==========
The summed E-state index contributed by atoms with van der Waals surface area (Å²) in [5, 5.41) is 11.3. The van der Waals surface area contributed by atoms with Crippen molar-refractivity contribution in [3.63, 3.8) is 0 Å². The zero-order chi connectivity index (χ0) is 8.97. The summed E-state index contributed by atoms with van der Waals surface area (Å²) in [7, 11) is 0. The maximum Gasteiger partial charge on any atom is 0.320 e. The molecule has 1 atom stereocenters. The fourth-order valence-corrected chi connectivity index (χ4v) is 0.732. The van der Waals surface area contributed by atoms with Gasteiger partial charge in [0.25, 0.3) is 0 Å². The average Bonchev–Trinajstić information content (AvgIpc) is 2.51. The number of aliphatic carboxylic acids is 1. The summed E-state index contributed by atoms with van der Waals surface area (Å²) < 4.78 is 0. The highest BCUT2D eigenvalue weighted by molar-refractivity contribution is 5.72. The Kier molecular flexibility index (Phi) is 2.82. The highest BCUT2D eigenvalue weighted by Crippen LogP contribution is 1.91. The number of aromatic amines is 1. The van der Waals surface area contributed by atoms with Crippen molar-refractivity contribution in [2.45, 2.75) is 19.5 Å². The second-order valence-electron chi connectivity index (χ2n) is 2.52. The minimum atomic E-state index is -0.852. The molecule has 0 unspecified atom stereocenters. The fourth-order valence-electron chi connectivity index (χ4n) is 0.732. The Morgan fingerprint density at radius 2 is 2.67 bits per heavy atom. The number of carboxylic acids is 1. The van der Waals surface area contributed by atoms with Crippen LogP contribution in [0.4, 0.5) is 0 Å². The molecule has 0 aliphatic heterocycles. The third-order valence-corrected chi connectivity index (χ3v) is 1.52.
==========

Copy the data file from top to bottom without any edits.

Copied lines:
The summed E-state index contributed by atoms with van der Waals surface area (Å²) in [5, 5.41) is 11.3. The van der Waals surface area contributed by atoms with Crippen molar-refractivity contribution in [3.63, 3.8) is 0 Å². The zero-order chi connectivity index (χ0) is 8.97. The summed E-state index contributed by atoms with van der Waals surface area (Å²) in [7, 11) is 0. The maximum Gasteiger partial charge on any atom is 0.320 e. The molecule has 1 atom stereocenters. The fourth-order valence-corrected chi connectivity index (χ4v) is 0.732. The van der Waals surface area contributed by atoms with Gasteiger partial charge in [0.25, 0.3) is 0 Å². The average Bonchev–Trinajstić information content (AvgIpc) is 2.51. The number of aliphatic carboxylic acids is 1. The summed E-state index contributed by atoms with van der Waals surface area (Å²) < 4.78 is 0. The highest BCUT2D eigenvalue weighted by molar-refractivity contribution is 5.72. The Kier molecular flexibility index (Phi) is 2.82. The highest BCUT2D eigenvalue weighted by Crippen LogP contribution is 1.91. The number of aromatic amines is 1. The van der Waals surface area contributed by atoms with Crippen molar-refractivity contribution in [2.45, 2.75) is 19.5 Å². The second-order valence-electron chi connectivity index (χ2n) is 2.52. The minimum atomic E-state index is -0.852. The molecule has 0 unspecified atom stereocenters. The fourth-order valence-electron chi connectivity index (χ4n) is 0.732. The Morgan fingerprint density at radius 2 is 2.67 bits per heavy atom. The number of carboxylic acids is 1. The van der Waals surface area contributed by atoms with Crippen LogP contribution in [0.4, 0.5) is 0 Å². The molecule has 0 aliphatic heterocycles. The third-order valence-corrected chi connectivity index (χ3v) is 1.52.